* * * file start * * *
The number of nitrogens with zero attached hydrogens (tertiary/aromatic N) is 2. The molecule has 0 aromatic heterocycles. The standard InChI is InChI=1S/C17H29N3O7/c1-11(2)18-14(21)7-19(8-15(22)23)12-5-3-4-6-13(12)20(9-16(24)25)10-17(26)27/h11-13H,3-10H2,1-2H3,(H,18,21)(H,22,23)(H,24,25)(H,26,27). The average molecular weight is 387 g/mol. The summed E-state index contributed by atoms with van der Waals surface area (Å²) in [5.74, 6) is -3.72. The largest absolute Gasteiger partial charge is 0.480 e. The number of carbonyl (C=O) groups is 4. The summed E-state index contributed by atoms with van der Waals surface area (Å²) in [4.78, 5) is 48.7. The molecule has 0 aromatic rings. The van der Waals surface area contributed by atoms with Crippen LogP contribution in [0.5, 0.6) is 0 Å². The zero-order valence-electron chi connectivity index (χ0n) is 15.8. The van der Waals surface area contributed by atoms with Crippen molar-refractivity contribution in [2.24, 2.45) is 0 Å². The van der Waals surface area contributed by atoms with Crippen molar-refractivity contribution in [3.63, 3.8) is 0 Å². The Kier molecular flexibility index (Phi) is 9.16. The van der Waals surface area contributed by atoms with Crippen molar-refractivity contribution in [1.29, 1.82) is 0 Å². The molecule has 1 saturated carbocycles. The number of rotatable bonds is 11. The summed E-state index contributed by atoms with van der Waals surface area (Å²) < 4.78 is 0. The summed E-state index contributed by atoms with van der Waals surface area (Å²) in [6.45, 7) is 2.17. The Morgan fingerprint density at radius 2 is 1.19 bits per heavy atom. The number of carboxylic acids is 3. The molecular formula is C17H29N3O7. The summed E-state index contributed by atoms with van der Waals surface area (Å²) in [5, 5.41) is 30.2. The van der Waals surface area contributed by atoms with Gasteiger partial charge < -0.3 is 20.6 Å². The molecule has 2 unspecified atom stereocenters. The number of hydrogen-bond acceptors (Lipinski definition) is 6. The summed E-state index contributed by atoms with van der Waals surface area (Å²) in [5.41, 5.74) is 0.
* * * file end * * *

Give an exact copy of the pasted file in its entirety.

The number of nitrogens with zero attached hydrogens (tertiary/aromatic N) is 2. The molecule has 0 aromatic heterocycles. The standard InChI is InChI=1S/C17H29N3O7/c1-11(2)18-14(21)7-19(8-15(22)23)12-5-3-4-6-13(12)20(9-16(24)25)10-17(26)27/h11-13H,3-10H2,1-2H3,(H,18,21)(H,22,23)(H,24,25)(H,26,27). The average molecular weight is 387 g/mol. The summed E-state index contributed by atoms with van der Waals surface area (Å²) in [5.74, 6) is -3.72. The largest absolute Gasteiger partial charge is 0.480 e. The number of carbonyl (C=O) groups is 4. The summed E-state index contributed by atoms with van der Waals surface area (Å²) in [4.78, 5) is 48.7. The molecule has 0 aromatic rings. The van der Waals surface area contributed by atoms with Crippen LogP contribution in [0.5, 0.6) is 0 Å². The zero-order valence-electron chi connectivity index (χ0n) is 15.8. The van der Waals surface area contributed by atoms with Crippen molar-refractivity contribution in [2.24, 2.45) is 0 Å². The van der Waals surface area contributed by atoms with Crippen molar-refractivity contribution in [3.63, 3.8) is 0 Å². The Kier molecular flexibility index (Phi) is 9.16. The van der Waals surface area contributed by atoms with Crippen molar-refractivity contribution in [1.29, 1.82) is 0 Å². The molecule has 1 saturated carbocycles. The number of rotatable bonds is 11. The summed E-state index contributed by atoms with van der Waals surface area (Å²) < 4.78 is 0. The summed E-state index contributed by atoms with van der Waals surface area (Å²) in [6.45, 7) is 2.17. The Morgan fingerprint density at radius 2 is 1.19 bits per heavy atom. The number of carboxylic acids is 3. The molecular formula is C17H29N3O7. The summed E-state index contributed by atoms with van der Waals surface area (Å²) in [5, 5.41) is 30.2. The van der Waals surface area contributed by atoms with Gasteiger partial charge < -0.3 is 20.6 Å². The molecule has 2 unspecified atom stereocenters. The number of hydrogen-bond acceptors (Lipinski definition) is 6. The summed E-state index contributed by atoms with van der Waals surface area (Å²) in [5.41, 5.74) is 0.